What Do Men Get Out of Therapy?

What can I get out of therapy?  This is a question that men ask me all the time when they are considering entering therapy to work through a problem or concern they have.  The answer is that men get a lot out of therapy, but often don't realize this at the outset.

First, men get connection with other people.  As men get older, they (we) have a tendency to isolate themselves.  For a variety of reasons, men find it easier to be "a lone wolf" "an island" or "a rock" with few others around them.  They do this because they are typically socialized to behave in such a way that they lose the connections they have.  

For example, men communicate for different reasons than women do.  As Deborah Tannen has noted in her book, "You Just Don't Understand Me,"  men communicate to establish a hierarchy or even the bare minimum to relay neccessary information.  We all see this, and as a man, I see it much more frequently.  Men sit around and talk to each other about sports, their cars, or their families.  This often turns into a battle of who has the better car, or scarier story or most interesting fact to add.  These are negotiations of hierarchy.  Men typically do not talk to each other to connect.  Therefore, as they get older, they have fewer deeper and more meaningful connections.
Second, men have someone to help them look at themselves and in dealing with situations that arise in their lives.  Often, a man's best friend is his partner, wife, girlfriend.  Because women tend to be so experienced and ENJOY the language of communication, they get the job.  Sometimes the problems men have involve these relationships, so men have few people to turn to for help.  Also, because they (we) are socialized to not ask for help, men have a hard time reaching out to others for the help that they might need.  This is where therapy is very helpful.  In this setting, men get the help they need without having to involve their partner with whom they might be having the problem, or even, the problems within themselves that men may not want to reveal to their partners.

Third, when a man enters into therapy, they develop some new tools to address a problem that might seem hopeless.  (Bear with me on the tool metaphor, but it's an apt one) Men frequently come into therapy after attempting to address a current life problem with their current set of tools.  They have tried a variety of methods for solving the situation, but it just does not seem to be getting better.  That's where therapy is a great resource.  In therapy, the man can develop new tools for the situation.  Better yet, the man can develop tool and skills that will help them prevent the situation from happening again.  As we all know, prevention is much easier than repair.  Learning to use new tools for addressing the situation and preventing further problems is one of the best benefits men get from therapy.  As a man, I know I am always interested in adding tools to my toolkit (or messy workbench).  Therapy has given me a chance to do that.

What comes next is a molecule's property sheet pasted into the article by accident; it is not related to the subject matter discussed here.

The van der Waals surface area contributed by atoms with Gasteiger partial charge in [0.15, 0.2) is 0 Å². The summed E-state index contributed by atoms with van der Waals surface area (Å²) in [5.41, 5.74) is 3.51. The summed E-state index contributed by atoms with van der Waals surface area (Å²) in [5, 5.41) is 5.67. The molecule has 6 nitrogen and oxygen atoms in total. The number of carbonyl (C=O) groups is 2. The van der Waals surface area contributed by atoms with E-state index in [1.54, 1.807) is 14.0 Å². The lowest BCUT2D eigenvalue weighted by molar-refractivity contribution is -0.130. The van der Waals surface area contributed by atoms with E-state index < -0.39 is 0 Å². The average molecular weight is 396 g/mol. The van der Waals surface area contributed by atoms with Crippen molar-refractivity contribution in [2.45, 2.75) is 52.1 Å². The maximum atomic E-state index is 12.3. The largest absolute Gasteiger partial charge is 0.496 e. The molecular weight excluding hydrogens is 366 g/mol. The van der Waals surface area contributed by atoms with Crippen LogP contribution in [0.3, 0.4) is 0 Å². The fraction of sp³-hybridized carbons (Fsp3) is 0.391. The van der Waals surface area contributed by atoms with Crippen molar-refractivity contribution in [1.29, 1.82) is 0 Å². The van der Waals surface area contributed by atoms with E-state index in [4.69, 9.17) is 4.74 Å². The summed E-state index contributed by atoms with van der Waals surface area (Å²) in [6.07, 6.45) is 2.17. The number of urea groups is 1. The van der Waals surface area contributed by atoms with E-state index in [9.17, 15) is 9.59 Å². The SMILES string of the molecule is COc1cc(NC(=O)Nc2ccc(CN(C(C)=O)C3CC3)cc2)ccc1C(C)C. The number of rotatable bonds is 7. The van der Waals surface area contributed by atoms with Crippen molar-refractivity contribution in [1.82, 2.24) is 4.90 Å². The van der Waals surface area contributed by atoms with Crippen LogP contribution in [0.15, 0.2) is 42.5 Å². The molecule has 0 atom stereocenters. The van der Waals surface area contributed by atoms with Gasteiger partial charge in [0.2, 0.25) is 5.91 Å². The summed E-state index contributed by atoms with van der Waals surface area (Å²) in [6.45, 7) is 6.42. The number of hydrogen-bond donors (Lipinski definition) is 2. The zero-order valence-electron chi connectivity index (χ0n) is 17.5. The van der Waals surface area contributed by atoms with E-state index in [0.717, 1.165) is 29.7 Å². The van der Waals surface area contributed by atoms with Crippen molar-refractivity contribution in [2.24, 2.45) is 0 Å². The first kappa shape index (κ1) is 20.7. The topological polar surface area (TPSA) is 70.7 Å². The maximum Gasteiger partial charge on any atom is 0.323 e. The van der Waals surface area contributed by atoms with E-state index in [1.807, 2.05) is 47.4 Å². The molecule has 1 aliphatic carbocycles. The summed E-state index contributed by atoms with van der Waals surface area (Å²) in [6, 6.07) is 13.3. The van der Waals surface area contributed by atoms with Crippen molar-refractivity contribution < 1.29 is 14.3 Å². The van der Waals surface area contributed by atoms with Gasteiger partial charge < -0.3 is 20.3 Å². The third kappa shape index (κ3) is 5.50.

Often men avoid therapy because they are concerned that it will be too emotional or will require that they talk about things that are hard to discuss.  As men, they (we) often feel like showing emotion or discussing emotional issues is a sign of weakness.  Often these emotional weakness have been used against men by other men.  This is why finding a therapist that is a good fit is critical for success.  When a man works with a therapist that understands that man, he can start to address topics and ideas that had been difficult to address because he feels safe in the relationship.  Since the relationship that the man forms with his therapist is not an adversarial one, the man is safe to explore difficult topics.  The confidentiality as well as the therapeutic relationship helps to provide this safety. 

Over the years of working with men in therapy, I have realized that therapy is a very useful tool for men.  However, they often have no idea what they will get out of the therapy before they start.  Since therapy involves many new experiences, they are often skeptical and a bit wary.  As with most challenges that men have solved, like settling the West, getting out of the Great Depression, and putting men on the moon, teamwork and new ways of looking at things are critical for success.  The new tools that men get out of therapy in a situation that is new is a great combination.  It helps them (us) move toward success in a way that we often did not imagine prior to the work.

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